President Obama Highlights the Difference Between Police Reform and "War on Cops"


President Barack Obama underscored the difference between police reform and the so-called war on cops during his address to the Congressional Black Caucus on Saturday, proposing that our country doesn't have to choose between respecting police officers and ensuring fairness and safety in the justice system.

"I just want to repeat, because somehow this never gets on the TV: There is no contradiction between us caring about our law enforcement officers and also making sure that our laws are applied fairly," Obama told attendees, according to a White House transcript. "We want to protect our police officers. We'll do a better job doing it if our communities can feel confident that they are being treated fairly. I hope I'm making that clear."

He also pointed out that although social media has brought it to the forefront recently, police brutality is not a new problem. "It's just that in recent months and in recent years suddenly folks have videos and body cameras and social media, so it's opened our eyes to these incidents," he said.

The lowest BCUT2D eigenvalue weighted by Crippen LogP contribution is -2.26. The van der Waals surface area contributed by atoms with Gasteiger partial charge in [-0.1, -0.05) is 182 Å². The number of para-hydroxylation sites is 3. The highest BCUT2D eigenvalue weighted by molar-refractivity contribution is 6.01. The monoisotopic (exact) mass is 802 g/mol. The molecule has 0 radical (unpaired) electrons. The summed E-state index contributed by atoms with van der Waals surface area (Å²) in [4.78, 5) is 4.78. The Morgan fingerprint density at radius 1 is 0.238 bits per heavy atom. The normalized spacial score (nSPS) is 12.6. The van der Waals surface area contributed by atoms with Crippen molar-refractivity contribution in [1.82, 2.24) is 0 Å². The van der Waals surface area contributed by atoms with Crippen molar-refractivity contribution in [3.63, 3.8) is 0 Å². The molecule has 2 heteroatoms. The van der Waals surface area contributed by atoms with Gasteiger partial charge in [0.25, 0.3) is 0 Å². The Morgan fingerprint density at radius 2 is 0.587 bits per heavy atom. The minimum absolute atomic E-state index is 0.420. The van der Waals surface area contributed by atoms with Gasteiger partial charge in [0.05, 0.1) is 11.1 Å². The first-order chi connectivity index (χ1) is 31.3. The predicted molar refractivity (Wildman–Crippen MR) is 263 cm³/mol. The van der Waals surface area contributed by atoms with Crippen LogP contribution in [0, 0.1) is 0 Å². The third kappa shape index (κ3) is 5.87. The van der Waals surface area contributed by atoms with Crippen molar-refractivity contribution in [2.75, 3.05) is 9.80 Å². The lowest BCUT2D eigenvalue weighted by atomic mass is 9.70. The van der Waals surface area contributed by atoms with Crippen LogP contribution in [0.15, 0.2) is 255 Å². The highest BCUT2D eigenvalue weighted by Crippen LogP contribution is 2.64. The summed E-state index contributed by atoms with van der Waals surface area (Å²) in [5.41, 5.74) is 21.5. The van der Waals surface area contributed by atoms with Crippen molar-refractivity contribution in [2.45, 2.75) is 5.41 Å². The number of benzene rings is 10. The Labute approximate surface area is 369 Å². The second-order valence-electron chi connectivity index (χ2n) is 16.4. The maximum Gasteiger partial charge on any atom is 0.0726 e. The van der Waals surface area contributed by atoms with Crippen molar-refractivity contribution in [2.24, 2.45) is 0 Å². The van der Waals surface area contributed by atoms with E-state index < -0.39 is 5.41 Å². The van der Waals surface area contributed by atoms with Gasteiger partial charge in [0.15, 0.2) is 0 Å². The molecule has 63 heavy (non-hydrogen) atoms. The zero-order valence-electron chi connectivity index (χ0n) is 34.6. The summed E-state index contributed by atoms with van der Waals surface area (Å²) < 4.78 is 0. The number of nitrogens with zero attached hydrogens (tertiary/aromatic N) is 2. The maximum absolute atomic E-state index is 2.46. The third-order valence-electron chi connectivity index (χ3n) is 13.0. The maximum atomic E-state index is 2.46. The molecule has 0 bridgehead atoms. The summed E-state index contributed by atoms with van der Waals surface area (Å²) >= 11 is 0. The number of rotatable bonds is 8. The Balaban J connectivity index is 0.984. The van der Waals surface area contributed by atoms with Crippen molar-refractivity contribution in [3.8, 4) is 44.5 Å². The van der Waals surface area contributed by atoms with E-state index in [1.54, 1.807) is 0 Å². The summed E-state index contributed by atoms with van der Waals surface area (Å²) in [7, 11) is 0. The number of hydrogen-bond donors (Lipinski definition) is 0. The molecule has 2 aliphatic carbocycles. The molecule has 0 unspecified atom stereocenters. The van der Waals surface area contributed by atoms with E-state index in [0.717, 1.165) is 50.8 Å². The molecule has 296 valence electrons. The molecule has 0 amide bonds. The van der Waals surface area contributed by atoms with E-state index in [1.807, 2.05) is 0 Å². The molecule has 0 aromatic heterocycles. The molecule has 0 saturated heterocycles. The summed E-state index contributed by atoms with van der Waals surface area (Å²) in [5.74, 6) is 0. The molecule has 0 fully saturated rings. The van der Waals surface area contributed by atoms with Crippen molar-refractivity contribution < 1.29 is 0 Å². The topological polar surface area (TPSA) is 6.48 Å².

The president told the caucus he's trying to implement legislation from his Task Force on 21st Century Policing that could improve the safety of police officers. Obama said he wanted to make himself clear, as his goal to keep police safe "never shows up on Fox News."

His comment follows criticism from Fox News blaming a "war on cops" for supposed spikes in crime. Todd Starnes, a radio host on Fox News, recently said the Ferguson protestors "got what they wanted" when two officers were ambushed during protests. 

Earlier this month, a story on Investor's Business Daily blamed "less-aggressive policing" and a "war on cops" for a "nationwide spike in murder."

According to data from the Officer Down Memorial Page, however, 2015 is on track to be the safest year ever for police officers — even better than 2013, when 0.01% of police officers died from work-related injuries.